A quiet season and a full heart.
This can’t be the plan. Can it?
I remember thinking that in the summer of 2014 as I dragged the mop through our dusty Middle Eastern apartment for the last time, shiny clean stripes crisscrossing the dusty tile. My roommate Abi had already left to go back to her home state, and that night I was going to lock up that iron door for the last time and start heading back to mine.
What do you do when you feel like God called you to something that you thought would last a long, long time – years of mopping desert dust, or shaking off English rain – and it only lasts a few months? What do you do when the door to the place you thought God was leading closes and He opens a very different one instead, one that makes you think … no way.
God, I was ready. I was ready for this crazy life overseas, whatever that meant. I was ready to try to plant my life somewhere for a long, long time.
I know I said anything. But I don’t know if I’m ready for this.
I remember promising God about a month before … if He would just open the door, whatever the door was, I’d walk through it, no matter what country it was. And now it looked like — in the face of a lot of closed doors for long-term visas to countries where I could live and serve, doors I’d knocked on repeatedly — the yawning, wide-open, undeniable door was to go back to America and write a book.
I’d said yes … but I wouldn’t say I was an instant fan.
“What are you afraid of?” I remember Abi asking me over breakfast.
“I’m afraid of closing the door to the work I thought I was called to overseas. I’m afraid of losing this opportunity to share the depth of Christ’s love with people who haven’t experienced it yet and never getting that opportunity back. I’m afraid I’ll do a bad job at communicating who He is and what He’s doing in my life through a book. How do you even get all that in a book? What if I mess it up? And I’m afraid that somehow — because it’s based on my story — it will somehow become about my singleness and not about Jesus.”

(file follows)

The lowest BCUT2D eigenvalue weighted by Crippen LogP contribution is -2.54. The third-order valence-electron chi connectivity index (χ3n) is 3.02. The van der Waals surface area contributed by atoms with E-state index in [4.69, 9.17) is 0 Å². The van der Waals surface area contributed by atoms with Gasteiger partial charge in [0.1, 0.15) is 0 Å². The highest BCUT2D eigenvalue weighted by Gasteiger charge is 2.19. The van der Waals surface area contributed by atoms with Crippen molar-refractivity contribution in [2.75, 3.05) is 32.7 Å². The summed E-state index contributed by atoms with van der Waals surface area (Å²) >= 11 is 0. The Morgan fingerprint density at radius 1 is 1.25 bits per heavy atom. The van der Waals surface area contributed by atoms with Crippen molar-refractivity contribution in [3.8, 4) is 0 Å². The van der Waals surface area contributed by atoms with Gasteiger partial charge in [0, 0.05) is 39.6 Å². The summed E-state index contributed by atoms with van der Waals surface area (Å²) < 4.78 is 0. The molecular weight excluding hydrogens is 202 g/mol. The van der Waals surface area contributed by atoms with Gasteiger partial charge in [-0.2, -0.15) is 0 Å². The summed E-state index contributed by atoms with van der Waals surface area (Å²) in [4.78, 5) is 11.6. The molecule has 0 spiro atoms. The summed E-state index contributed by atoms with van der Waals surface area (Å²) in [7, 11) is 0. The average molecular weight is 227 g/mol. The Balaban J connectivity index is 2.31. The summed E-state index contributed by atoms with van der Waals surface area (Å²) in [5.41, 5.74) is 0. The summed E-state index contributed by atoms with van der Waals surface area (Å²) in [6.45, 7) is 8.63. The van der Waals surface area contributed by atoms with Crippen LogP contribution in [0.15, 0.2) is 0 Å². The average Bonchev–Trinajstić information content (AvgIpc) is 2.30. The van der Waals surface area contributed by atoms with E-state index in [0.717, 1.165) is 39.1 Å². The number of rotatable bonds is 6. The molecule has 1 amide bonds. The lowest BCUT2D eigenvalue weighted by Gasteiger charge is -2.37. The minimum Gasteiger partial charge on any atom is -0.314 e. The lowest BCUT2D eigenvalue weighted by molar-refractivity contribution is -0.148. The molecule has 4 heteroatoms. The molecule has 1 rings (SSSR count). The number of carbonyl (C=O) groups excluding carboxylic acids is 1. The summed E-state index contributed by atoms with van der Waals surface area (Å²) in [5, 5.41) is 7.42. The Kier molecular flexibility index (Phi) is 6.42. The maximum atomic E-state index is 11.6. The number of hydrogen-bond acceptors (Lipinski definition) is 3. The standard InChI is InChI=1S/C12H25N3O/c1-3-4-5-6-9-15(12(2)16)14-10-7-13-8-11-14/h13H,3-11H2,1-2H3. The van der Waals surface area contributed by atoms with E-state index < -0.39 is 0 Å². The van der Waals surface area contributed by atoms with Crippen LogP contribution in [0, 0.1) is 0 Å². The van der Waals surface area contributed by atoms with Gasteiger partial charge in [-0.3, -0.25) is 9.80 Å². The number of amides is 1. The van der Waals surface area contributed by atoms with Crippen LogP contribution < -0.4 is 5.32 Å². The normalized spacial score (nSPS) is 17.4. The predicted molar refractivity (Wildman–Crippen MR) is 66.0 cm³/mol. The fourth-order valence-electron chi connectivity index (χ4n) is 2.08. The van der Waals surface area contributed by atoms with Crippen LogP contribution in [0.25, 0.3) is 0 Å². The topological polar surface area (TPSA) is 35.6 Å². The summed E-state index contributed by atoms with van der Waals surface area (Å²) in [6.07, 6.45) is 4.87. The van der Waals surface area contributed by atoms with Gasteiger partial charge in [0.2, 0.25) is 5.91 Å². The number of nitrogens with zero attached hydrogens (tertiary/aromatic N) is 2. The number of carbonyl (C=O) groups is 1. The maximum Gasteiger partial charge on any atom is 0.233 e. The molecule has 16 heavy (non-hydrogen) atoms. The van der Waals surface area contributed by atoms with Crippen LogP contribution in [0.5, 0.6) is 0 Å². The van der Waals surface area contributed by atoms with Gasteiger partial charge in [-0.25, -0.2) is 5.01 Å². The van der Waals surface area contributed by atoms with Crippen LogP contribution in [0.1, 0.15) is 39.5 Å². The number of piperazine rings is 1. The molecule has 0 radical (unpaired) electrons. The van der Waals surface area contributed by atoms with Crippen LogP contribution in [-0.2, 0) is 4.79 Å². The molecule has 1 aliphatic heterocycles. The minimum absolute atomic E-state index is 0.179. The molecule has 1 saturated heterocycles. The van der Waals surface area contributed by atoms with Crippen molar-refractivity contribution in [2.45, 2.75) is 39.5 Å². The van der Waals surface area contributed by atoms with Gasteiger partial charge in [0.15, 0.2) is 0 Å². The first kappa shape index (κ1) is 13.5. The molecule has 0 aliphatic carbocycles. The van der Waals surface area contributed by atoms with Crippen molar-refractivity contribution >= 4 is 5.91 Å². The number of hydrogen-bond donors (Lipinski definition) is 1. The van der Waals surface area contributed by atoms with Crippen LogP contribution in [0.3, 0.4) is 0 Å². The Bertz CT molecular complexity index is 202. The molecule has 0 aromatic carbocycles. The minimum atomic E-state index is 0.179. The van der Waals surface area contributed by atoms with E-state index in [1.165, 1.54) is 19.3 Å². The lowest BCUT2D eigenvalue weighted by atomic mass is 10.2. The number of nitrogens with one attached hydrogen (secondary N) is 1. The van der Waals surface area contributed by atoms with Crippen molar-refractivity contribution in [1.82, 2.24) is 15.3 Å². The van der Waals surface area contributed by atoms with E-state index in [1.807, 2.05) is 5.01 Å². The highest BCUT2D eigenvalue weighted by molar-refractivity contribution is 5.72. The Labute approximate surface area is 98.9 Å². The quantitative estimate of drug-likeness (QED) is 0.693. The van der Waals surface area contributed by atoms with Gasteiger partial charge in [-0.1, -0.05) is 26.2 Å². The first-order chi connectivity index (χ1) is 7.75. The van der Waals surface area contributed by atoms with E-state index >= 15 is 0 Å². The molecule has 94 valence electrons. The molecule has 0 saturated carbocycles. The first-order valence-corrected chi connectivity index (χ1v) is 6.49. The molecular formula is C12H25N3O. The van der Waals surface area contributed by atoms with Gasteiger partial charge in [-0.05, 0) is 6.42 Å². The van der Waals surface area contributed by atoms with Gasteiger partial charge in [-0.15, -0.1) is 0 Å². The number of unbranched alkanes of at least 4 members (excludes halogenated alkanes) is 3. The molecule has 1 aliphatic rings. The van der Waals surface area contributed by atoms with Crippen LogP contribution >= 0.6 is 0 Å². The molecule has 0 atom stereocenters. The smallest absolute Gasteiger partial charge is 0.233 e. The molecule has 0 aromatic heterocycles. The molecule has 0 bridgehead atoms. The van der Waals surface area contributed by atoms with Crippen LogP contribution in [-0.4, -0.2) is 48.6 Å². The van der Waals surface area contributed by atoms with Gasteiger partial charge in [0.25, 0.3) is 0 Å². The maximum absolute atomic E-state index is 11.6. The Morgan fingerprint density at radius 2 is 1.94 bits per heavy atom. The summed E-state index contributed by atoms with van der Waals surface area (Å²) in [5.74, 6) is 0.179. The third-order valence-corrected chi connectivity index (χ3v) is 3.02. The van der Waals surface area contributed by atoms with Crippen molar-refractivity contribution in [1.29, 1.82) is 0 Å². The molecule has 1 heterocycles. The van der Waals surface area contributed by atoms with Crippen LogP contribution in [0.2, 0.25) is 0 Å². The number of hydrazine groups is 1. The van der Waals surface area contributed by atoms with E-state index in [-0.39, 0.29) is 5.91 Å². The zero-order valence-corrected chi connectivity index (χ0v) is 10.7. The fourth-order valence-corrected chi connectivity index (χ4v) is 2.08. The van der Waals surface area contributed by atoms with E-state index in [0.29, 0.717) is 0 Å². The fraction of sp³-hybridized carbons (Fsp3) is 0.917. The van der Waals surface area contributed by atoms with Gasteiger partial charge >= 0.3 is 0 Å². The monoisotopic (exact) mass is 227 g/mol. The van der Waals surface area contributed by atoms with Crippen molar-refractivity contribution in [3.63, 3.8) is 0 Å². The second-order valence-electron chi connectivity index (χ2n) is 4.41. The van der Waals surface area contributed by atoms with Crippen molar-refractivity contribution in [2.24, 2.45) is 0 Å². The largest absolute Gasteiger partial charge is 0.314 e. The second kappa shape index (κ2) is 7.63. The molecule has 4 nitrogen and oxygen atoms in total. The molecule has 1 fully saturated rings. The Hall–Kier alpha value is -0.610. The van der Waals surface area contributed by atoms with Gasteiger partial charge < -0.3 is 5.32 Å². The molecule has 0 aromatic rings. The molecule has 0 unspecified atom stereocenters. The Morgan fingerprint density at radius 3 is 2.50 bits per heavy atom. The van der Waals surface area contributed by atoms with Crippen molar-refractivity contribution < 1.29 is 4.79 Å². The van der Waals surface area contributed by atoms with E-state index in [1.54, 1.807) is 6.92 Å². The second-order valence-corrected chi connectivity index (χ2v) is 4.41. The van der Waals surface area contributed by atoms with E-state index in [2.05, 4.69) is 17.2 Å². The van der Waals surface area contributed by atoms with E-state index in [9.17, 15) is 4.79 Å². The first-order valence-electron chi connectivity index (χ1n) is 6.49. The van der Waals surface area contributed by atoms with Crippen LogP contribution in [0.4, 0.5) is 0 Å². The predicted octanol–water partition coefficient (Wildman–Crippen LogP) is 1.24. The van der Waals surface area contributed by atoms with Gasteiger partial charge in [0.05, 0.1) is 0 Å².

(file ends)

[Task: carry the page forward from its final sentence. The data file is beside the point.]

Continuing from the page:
Abi leaned back in her chair, fingers curled around her yellow Mackinac Island mug.
“What would you want it to look like?”
I thought for a minute.
I didn’t want it to be some sort of manual for living single. Who was I to try to tell anybody that? I’m a hot mess. All I knew was that Jesus had happened, He had happened in my life in a big way in the wasteland of my broken plans, and that anything good in me was Him. He had taken my broken pieces and was molding a brand new path. That was my story.
“I’d just want to try to communicate how Jesus is enough, how He’s the prize of our life. And I’d hope it could lead to some good conversations.”
He shows up … always
Packing up those bags in the Middle East was tough. Unpacking that garage in England and helping a friend set up house with the furniture I’d planned to use wasn’t easy. Turning in my resignation and leaving the people, places and work I loved was hard.
But I’d love to go back to 2014 and tell that Grace … you have no idea the conversations you’ll get to have, or how God is going to show Himself faithful.
In 2016, after a lot of prayer and days at the keyboard, “I Don’t Wait Anymore” the book showed up in print. I nearly hyperventilated. Blogs you can delete, but all that bound paper feels like a lot of yourself that you’ll never be able to get back.
But that book, the one I didn’t want to write, brought with it an outpouring of God’s grace that I never would’ve expected. He brought me to the table over and over with friends I never would’ve known otherwise. A precious church on the Oregon coast. A group of girls in Akron, Ohio. A dear new friend in Missouri. A girl I met for coffee on the front porch of a cafe in Dover, Delaware. Last year was spent tracing the U.S. and pulling up a chair, and I walked away with a full heart at the way God is pursuing people personally and creatively all over this world. Beautiful stories. A beautiful God.
And often our broken plans are the place where He chooses to meet us.
The past few years have held a lot of things, as adulthood apparently unavoidably does — seasons lost, seasons gained, tears, scars, adventure, laughter, hardship, joy. It’s been a quiet time with some deep valleys, and I tucked away for some of it, wrestling it out in the quiet of my house and heart with the Father. I’ve had moments where I dug back into God, asking Him to teach my heart all over again who He is and how to wander this road well.
But it’s been infused with joy and the fresh wind of new seasons.
And as I see His work in my own heart and in the hearts of others — His personal, loving and unrelenting pursuit — I’m grateful all over again.